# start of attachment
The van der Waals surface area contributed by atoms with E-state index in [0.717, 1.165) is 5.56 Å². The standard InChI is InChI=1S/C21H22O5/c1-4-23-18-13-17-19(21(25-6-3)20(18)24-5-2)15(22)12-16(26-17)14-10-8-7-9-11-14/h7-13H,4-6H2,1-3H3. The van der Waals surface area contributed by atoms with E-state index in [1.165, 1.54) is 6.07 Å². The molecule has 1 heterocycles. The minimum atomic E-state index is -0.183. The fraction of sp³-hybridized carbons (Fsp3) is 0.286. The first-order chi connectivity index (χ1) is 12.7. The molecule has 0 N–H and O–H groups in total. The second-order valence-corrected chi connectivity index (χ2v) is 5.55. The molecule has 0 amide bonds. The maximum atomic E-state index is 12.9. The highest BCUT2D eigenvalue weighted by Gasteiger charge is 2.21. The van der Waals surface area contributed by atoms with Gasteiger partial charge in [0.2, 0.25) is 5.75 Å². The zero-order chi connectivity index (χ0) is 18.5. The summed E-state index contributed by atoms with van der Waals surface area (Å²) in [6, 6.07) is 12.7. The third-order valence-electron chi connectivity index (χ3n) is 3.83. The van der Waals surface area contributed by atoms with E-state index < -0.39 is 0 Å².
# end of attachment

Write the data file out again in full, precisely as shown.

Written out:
The van der Waals surface area contributed by atoms with E-state index in [0.717, 1.165) is 5.56 Å². The standard InChI is InChI=1S/C21H22O5/c1-4-23-18-13-17-19(21(25-6-3)20(18)24-5-2)15(22)12-16(26-17)14-10-8-7-9-11-14/h7-13H,4-6H2,1-3H3. The van der Waals surface area contributed by atoms with E-state index in [1.165, 1.54) is 6.07 Å². The molecule has 1 heterocycles. The minimum atomic E-state index is -0.183. The fraction of sp³-hybridized carbons (Fsp3) is 0.286. The first-order chi connectivity index (χ1) is 12.7. The molecule has 0 N–H and O–H groups in total. The second-order valence-corrected chi connectivity index (χ2v) is 5.55. The molecule has 0 amide bonds. The maximum atomic E-state index is 12.9. The highest BCUT2D eigenvalue weighted by Gasteiger charge is 2.21. The van der Waals surface area contributed by atoms with Gasteiger partial charge in [0.2, 0.25) is 5.75 Å². The zero-order chi connectivity index (χ0) is 18.5. The summed E-state index contributed by atoms with van der Waals surface area (Å²) in [6, 6.07) is 12.7. The third-order valence-electron chi connectivity index (χ3n) is 3.83. The van der Waals surface area contributed by atoms with E-state index < -0.39 is 0 Å².